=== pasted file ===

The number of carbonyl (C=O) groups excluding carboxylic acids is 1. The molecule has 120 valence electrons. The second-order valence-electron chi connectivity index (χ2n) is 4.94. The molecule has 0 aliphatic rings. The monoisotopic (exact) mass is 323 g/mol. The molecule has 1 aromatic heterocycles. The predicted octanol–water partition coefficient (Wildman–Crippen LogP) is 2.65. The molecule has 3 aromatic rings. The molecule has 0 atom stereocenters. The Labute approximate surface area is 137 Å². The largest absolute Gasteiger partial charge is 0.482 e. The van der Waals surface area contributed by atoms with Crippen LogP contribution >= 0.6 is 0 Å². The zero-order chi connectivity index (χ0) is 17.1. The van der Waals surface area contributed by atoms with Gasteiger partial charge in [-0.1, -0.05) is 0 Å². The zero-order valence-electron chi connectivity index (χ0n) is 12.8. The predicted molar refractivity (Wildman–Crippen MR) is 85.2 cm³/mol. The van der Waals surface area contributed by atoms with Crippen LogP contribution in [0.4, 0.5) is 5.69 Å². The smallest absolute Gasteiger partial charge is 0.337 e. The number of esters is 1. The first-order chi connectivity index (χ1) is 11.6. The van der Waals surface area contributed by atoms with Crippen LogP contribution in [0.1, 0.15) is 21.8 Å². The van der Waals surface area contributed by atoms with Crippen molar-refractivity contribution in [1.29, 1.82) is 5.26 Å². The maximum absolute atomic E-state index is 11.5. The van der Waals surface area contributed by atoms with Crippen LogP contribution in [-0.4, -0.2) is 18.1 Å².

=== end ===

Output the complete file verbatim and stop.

The number of carbonyl (C=O) groups excluding carboxylic acids is 1. The molecule has 120 valence electrons. The second-order valence-electron chi connectivity index (χ2n) is 4.94. The molecule has 0 aliphatic rings. The monoisotopic (exact) mass is 323 g/mol. The molecule has 1 aromatic heterocycles. The predicted octanol–water partition coefficient (Wildman–Crippen LogP) is 2.65. The molecule has 3 aromatic rings. The molecule has 0 atom stereocenters. The Labute approximate surface area is 137 Å². The largest absolute Gasteiger partial charge is 0.482 e. The van der Waals surface area contributed by atoms with Crippen LogP contribution >= 0.6 is 0 Å². The zero-order chi connectivity index (χ0) is 17.1. The van der Waals surface area contributed by atoms with Gasteiger partial charge in [-0.1, -0.05) is 0 Å². The zero-order valence-electron chi connectivity index (χ0n) is 12.8. The predicted molar refractivity (Wildman–Crippen MR) is 85.2 cm³/mol. The van der Waals surface area contributed by atoms with Crippen LogP contribution in [0.4, 0.5) is 5.69 Å². The smallest absolute Gasteiger partial charge is 0.337 e. The number of esters is 1. The first-order chi connectivity index (χ1) is 11.6. The van der Waals surface area contributed by atoms with Crippen LogP contribution in [0.1, 0.15) is 21.8 Å². The van der Waals surface area contributed by atoms with Crippen molar-refractivity contribution in [1.29, 1.82) is 5.26 Å². The maximum absolute atomic E-state index is 11.5. The van der Waals surface area contributed by atoms with Crippen LogP contribution in [-0.4, -0.2) is 18.1 Å².